The new titanium chemical vapor deposition process will be described with reference to a low-pressure chemical vapor deposition reactor system, such as the one depicted in FIG. 2. Deposition takes place in a cold wall chamber 11 which has been evacuated to a pressure of between 0.1 and 10 torr. A wafer 12, on which the deposition will be performed, is mounted on a susceptor 13, which is heated to a temperature within a range of 200-600° C. by a heat lamp array 14. For the instant process, a carrier gas selected from a group consisting of the noble gases and nitrogen and hydrogen is bubbled through liquid bis (2,4-dimethylpentadienyl) titanium 15 (the metal-organic precursor compound) in a bubbler apparatus 16 at a rate within a range of 20 to 400 standard cubic centimeters per minute (scc/m). The precursor compound 15 within the bubbler apparatus is maintained at a relatively constant temperature of between 40-100° C. The carrier gas, at least partially saturated with vaporized metal-organic precursor compound 15, is transported via a primary intake manifold 17 to a premix chamber 18. Additional carrier gases may be optionally supplied to premix chamber 18 via supply tube 19. Carrier gas, at least partially saturated with the precursor compound 15, is then ducted through a secondary intake manifold 20 to a shower head 21, from which it enters the chamber 11. The precursor compound 15, upon coming into contact with the heated wafer, decomposes and deposits as a highly conformal titanium film on the surface of the wafer 12. The reaction products from the decomposition of the precursor compound 15 are withdrawn from the chamber 11 via an exhaust manifold 22. Incorporated in the exhaust manifold 22 are a pressure sensor 23, a pressure switch 24, a vacuum valve 25, a pressure control valve 26, a blower 27, and a particulate filter, which filters out solid reactants before the exhaust is vented to the atmosphere. During the deposition process, the pressure within chamber 11 is maintained at a pressure within a range of 0.1 to 1.0 torr by pressure control components 23, 24, 25, 26, and 27. The process parameters that are presently deemed to be optimum are a chamber pressure of about 0.5 torr, a carrier gas flow through secondary intake manifold 20 of about 40 scc/m, a wafer temperature of about 420° C., and a precursor temperature of about 50° C.
In one embodiment of the process, titanium precursor compound vapor is admitted to the chamber either solely or in combination with one or more carrier gases. Carrier gases can be one of the noble gases or N2. In such a case, the principal deposition product is titanium metal having some carbon contamination in the form of titanium carbide. The reaction mechanism is assumed to be the following: Ti[2,4-(CH3)2 C5 H5 ]2 → Ti+CHn +CH.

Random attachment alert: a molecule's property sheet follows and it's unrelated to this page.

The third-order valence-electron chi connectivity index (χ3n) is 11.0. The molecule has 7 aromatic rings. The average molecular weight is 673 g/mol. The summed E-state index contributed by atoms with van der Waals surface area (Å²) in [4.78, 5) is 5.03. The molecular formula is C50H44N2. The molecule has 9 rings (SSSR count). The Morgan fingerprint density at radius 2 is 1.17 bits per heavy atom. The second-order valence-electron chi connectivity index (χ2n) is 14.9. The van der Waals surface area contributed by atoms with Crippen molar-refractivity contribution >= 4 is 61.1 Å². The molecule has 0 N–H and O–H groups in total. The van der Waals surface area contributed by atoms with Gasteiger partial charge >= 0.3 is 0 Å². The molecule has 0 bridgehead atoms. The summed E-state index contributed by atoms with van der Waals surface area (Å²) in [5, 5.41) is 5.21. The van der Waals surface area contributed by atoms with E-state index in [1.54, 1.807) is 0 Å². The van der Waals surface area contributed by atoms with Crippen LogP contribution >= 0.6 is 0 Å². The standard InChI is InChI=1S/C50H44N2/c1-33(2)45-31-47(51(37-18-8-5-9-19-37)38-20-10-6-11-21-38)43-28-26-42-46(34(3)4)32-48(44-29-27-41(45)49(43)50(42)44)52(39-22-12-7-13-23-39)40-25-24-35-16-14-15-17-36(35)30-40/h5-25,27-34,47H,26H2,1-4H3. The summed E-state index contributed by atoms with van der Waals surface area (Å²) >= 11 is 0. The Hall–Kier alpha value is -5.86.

The titanium precursor compound can also be introduced into the chamber in vapor phase in combination with one or more carrier gases. Other vapor phase reactants may also be introduced into the chamber.
In another embodiment of the process, the titanium precursor compound is reacted with a Lewis base, such as NH3, CN, or H2 N--CH2 --CH2 --NH2. The resultant compounds are somewhat more stable than unreacted bis(2,4-dimethylpentadienyl)titanium. The titanium precursor compound, in combination with the reacted Lewis base, is then introduced into the chamber in vaporized form.
In yet another embodiment of the process, a reducing agent is introduced into said chamber simultaneously with the introduction of said vaporized precursor compound. When ammonia gas is used as a reducing agent, a titanium-containing film comprised principally of titanium nitride (a binary titanium compound) is deposited directly. When silicon-containing compounds, such as silane and disilane, are allowed to react with bis(2,4-dimethylpentadienyl)titanium, a titanium-containing film comprising principally titanium silicide, is deposited directly.
In still another embodiment of the process, reducing agents such as chlorine, fluorine, and hydrogen result in the deposition of a titanium metal layer having less incorporated reaction byproducts.
Although only several embodiments of the invention have been disclosed herein, it will be obvious to those having ordinary skill in the art of chemical vapor deposition techniques that changes and modifications may be made thereto without departing from the spirit and scope of the invention as claimed.
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|U.S. Classification||427/250, 427/248.1, 427/124, 427/126.1, 427/255.17, 427/314, 427/255.14|
|Mar 24, 1993||AS||Assignment|
Owner name: MICRON SEMICONDUCTOR, INC., IDAHO
Free format text: ASSIGNMENT OF ASSIGNORS INTEREST.;ASSIGNOR:WANNER, BRENDA D.;REEL/FRAME:006493/0504
Effective date: 19930324
|Jun 16, 1997||FPAY||Fee payment|
Year of fee payment: 4
|Jun 7, 2001||FPAY||Fee payment|
Year of fee payment: 8
|Jun 1, 2005||FPAY||Fee payment|
Year of fee payment: 12
|Dec 11, 2012||AS||Assignment|
Free format text: MERGER;ASSIGNOR:MICRON SEMICONDUTOR, INC.;REEL/FRAME:029445/0573
Owner name: MICRON TECHNOLOGY, INC., IDAHO
Effective date: 19941027